1. Images: We don’t have forensic equipment—lost pixels are gone forever (RIP). Try to choose from high-res photos only; we recommend at least 300dpi at print size. If your only option is a tiny logo you pulled from a random website, try not to enlarge it any more than absolutely necessary. Open any image you want to use with your photo editor and view it at 100%. If it looks pixelated on screen, it’s probably going to print that way.
2. Make it bleed: If your artwork has images, text, or color that will extend off the page (bleed), you should include a bleed allowance of at least .125”. This allowance is essentially wiggle room—if the printed page shifts even a millimeter when trimmed, a properly set up bleed will show artwork instead of the white of the paper. Most applications will let you add a bleed in a setting called “Document Setup”.
3. Don’t get TOO creative: With your design programs, that is! Some programs are made for designing (InDesign, Illustrator, Photostop, Quark, Publisher) and some are not. Designing in non-traditional software means limitations for you, but it also limits your printer. If you don’t have access to any true design programs, try to send a PDF for printing instead of working files. It’s more difficult to transfer & convert a print file to PDF from non-traditional programs (Word, Excel, PowerPoint, Candy Crush) without losing formatting, fonts, or image resolution.
These are by no means the only things to consider when setting up artwork, but they are a great start to getting great prints. Want to know more about proper file setup? Download our free File Prep Guide for a more detailed overview!
Members of the graphic communications union employed at Digital XPress last week voted overwhelmingly to leave the union effective November 2, 2017, according to Jodi Hess, company president.
Yesterday, the National Labor Relations Board issued a letter stating that the results had not been contested, making the vote official.
The printing, mailing, prepress and bindery departments at DXP had been unionized for over three decades. “This past summer, members of our workforce initiated a grassroots movement to reconsider their union affiliation,” said Ms. Hess. “The viability of union pension funds was at the heart of their concerns.”
“Several months ago, the union announced that our pension fund was in serious trouble, and that we would need to accept significant benefit reductions in order to save it,” said Tim Hotaling, DXP press operator and union delegate for the shop. “This revelation came only three years after the membership had voted to accept previous reductions that promised to keep the fund solvent for 25 years.”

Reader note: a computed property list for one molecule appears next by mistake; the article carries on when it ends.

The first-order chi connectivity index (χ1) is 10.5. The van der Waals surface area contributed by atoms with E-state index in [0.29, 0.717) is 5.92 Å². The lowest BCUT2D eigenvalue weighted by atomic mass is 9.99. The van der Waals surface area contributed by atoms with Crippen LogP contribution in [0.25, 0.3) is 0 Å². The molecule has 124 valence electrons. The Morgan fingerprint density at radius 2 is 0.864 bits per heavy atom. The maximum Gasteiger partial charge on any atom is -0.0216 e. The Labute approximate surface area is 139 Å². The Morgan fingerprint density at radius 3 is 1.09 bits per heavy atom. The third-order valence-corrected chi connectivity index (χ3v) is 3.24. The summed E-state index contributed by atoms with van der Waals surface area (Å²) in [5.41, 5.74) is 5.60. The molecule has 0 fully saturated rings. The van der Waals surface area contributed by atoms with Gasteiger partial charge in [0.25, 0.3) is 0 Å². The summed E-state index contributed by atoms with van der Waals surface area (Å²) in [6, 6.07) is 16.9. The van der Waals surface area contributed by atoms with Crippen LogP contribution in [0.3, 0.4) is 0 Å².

Mr. Hotaling also served on the executive board of the union local for about 10 years. “Unfortunately, I could no longer ignore the uncertainty plaguing our union pensions,” he said. “I believed it was time to end our union affiliation and initiated the process that led to the vote.”
“We have always respected and supported our employees’ right to decide whether union membership is in their own best interests,” said Ms. Hess. “We also recognize that continuing to support them now remains in the best interests of our customers.
“Customers can expect the same conscientious craftspeople in all of the departments affected to continue performing at a high level,” added Ms. Hess. “We do not foresee any changes in staffing or pricing as a direct result of our employees’ decision to leave the union.”
One thing has changed: Digital XPress is no longer able to include union bugs on the materials it produces. Ms. Hess suggested that customers speak to their salesperson or project coordinator if this becomes an issue on any of their projects.
“While we can no longer place a union label on our work, the high quality of that work will not waver,” said Mr. Hotaling. “Rest assured, the same dedicated craftspeople customers have come to trust will still be manning the equipment and minding the store.”
Digital XPress employs about 75 people and is located at 5 Sand Creek Road in Albany, NY. Founded in 1981, the firm provides printing, mailing, large format display graphics and design and copywriting services to clients throughout the Northeast.